The White Project ( December 2010)

Seeing is forgetting the name of the thing one sees.”

The following images are part of an ongoing project which works with a combination of things - the monochromatic, the act of vision and with layering. The selection of images, in many ways, represent an essential characteristic of my work over the last year or so. In some of my projects, I have been moving towards an approach that is less and less ‘descriptive’, more evocative, more abstract; but still keeping this abstraction grounded to a degree in the real.

In many of the images there is no clear subject. They try to call the viewer’s attention to the lack of concrete and material reality of subject matter. They evoke questions: What are we looking at? What is in front and what is behind the surface? What is the surface? The sense of vision, the absence of the subject and an ambiguity of sight is essentially an important effect. To a degree I am dealing with issues similar to those involved in the work of Uta Barth whose ‘out of focus’ images of domestic enviornments uses blur purely as an expression of the organic act of seeing. By focusing on where the subject would be in a conventional photograph, Barth turns the viewer into the subject. Her work is, essentially, about the act of looking and the act of photographic vision. In my approach, however, I want to share my own visual experience with the viewer - to include a sense of personal sight within the work.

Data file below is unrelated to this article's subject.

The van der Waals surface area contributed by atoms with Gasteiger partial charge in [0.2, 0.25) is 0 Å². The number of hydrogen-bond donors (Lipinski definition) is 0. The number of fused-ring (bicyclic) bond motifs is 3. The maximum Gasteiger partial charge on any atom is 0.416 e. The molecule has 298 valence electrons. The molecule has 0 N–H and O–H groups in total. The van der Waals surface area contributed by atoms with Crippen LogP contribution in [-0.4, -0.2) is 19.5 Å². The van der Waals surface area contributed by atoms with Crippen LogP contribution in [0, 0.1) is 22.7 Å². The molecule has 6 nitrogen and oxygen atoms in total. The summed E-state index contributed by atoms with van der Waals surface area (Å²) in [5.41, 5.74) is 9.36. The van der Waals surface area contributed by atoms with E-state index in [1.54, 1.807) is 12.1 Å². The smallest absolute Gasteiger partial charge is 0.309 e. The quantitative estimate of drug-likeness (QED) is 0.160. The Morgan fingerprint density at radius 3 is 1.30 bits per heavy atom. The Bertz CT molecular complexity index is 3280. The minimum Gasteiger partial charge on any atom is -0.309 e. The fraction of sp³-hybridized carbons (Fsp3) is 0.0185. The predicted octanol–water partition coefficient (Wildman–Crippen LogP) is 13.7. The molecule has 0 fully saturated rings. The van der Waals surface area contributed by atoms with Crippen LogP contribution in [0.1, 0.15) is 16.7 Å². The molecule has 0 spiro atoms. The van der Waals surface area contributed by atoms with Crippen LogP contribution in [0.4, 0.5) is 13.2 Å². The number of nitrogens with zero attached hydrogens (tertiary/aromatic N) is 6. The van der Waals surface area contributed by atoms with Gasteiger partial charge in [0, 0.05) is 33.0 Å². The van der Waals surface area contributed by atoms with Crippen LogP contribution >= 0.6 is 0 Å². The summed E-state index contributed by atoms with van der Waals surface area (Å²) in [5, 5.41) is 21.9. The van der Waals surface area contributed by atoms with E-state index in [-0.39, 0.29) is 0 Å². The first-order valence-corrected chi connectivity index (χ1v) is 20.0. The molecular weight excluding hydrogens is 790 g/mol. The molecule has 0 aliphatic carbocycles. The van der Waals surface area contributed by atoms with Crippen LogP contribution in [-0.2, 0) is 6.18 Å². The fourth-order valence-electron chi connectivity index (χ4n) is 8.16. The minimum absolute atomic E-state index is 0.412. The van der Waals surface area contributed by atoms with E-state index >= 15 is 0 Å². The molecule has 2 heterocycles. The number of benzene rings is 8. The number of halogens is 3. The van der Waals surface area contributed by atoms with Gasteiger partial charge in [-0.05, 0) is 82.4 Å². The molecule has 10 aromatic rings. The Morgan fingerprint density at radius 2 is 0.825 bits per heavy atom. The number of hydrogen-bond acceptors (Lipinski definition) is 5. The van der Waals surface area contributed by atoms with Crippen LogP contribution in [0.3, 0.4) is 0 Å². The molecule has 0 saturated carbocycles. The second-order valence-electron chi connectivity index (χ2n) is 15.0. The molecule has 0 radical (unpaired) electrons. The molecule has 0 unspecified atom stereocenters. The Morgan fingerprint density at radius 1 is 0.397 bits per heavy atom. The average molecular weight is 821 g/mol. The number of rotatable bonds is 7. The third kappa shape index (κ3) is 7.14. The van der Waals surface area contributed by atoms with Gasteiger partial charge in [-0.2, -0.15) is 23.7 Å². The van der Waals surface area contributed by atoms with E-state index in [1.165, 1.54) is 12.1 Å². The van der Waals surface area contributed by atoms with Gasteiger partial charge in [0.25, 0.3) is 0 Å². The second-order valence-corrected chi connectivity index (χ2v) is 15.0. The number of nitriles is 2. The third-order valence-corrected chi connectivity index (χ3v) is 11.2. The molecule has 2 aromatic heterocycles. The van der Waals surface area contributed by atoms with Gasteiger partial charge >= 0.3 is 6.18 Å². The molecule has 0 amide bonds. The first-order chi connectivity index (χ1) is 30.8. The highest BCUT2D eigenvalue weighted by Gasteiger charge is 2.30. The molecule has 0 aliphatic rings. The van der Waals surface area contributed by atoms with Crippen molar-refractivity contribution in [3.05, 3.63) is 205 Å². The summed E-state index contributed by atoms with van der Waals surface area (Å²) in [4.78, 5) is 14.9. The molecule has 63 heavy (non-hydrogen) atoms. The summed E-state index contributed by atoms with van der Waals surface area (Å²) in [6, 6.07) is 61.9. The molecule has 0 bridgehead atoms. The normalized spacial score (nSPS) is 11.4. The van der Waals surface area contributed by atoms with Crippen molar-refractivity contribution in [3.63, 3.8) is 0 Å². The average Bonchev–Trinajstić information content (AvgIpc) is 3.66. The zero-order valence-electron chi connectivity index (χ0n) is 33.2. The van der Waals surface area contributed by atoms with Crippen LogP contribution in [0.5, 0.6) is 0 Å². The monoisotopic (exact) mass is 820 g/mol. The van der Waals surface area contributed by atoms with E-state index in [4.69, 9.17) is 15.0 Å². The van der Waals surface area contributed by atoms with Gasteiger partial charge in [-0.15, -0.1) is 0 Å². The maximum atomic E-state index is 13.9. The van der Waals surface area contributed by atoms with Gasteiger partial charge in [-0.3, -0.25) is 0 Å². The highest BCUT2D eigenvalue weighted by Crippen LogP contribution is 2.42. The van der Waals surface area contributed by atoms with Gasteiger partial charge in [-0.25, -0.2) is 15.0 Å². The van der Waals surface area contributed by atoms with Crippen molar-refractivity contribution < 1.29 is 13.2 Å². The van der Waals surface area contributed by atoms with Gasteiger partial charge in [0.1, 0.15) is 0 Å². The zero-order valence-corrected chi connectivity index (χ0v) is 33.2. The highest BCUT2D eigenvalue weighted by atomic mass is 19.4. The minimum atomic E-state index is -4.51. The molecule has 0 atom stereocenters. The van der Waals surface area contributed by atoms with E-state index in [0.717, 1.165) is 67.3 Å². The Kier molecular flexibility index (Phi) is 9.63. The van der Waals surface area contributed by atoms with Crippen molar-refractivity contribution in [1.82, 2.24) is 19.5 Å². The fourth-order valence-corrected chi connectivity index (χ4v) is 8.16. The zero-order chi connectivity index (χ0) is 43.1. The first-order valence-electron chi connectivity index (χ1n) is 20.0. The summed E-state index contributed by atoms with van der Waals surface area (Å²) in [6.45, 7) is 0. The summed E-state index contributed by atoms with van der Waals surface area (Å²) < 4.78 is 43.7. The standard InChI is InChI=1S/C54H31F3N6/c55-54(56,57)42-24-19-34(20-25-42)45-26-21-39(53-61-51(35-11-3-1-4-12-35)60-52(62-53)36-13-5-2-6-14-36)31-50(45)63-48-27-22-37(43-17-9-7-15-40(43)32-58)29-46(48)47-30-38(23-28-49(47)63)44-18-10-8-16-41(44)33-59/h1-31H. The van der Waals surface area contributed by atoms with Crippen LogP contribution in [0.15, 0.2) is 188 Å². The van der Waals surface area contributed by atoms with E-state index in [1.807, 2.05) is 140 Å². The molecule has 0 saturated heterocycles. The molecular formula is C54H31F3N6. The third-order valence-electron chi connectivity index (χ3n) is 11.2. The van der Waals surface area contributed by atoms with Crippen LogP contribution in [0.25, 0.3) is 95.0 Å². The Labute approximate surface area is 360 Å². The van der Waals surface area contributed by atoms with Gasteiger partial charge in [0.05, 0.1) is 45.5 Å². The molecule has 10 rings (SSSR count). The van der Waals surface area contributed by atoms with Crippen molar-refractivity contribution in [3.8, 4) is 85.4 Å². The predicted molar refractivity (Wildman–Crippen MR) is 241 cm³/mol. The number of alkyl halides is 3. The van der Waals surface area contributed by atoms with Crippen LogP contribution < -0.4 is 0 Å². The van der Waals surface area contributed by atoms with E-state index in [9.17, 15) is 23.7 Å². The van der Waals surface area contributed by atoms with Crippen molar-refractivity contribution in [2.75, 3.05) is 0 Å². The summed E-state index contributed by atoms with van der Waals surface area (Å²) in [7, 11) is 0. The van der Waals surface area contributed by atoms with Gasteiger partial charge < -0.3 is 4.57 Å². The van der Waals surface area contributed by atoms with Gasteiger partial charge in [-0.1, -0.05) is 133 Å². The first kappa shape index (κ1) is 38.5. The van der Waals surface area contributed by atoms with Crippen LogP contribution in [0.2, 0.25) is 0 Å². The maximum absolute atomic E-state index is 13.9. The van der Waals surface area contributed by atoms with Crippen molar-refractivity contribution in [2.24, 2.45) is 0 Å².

Working with a minimalist palette is also an important feature here. I am, of course, furthering a tendency of producing colour images that are almost black and white. The ‘whiteness’ of the work is a direction that I want to continue in many of my projects. This was suggested to me at the last RM meeting in Paris. The whiteness of the sky and the ‘graphic’ of whiteness in the Suspended State work drew a number of interesting comments. I was strongly advised to push and push this type of abstraction as far as possible and still keep the work overtly ‘documentary’ - to keep it connected to a material objective reality. I think that this is the territory I am working within for the last year or so. For the ongoing project ‘Home’, for instance, this approach has helped me to understand something about my disengagement from landscape and from the past; for 'Suspended State' it has been a conceptual feature of my photographic relationship to abandoned spaces. It is an important strategy which I hope to continue to explore throughout the next few months.

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Dublin from 51C Bus (Dec 2010)
Maison Des La Photographie, Paris (Nov 2010)
Seascape (Nov 2010)

Dublin (Dec 2010)
Maison Des La Photographie, Paris (Nov 2010)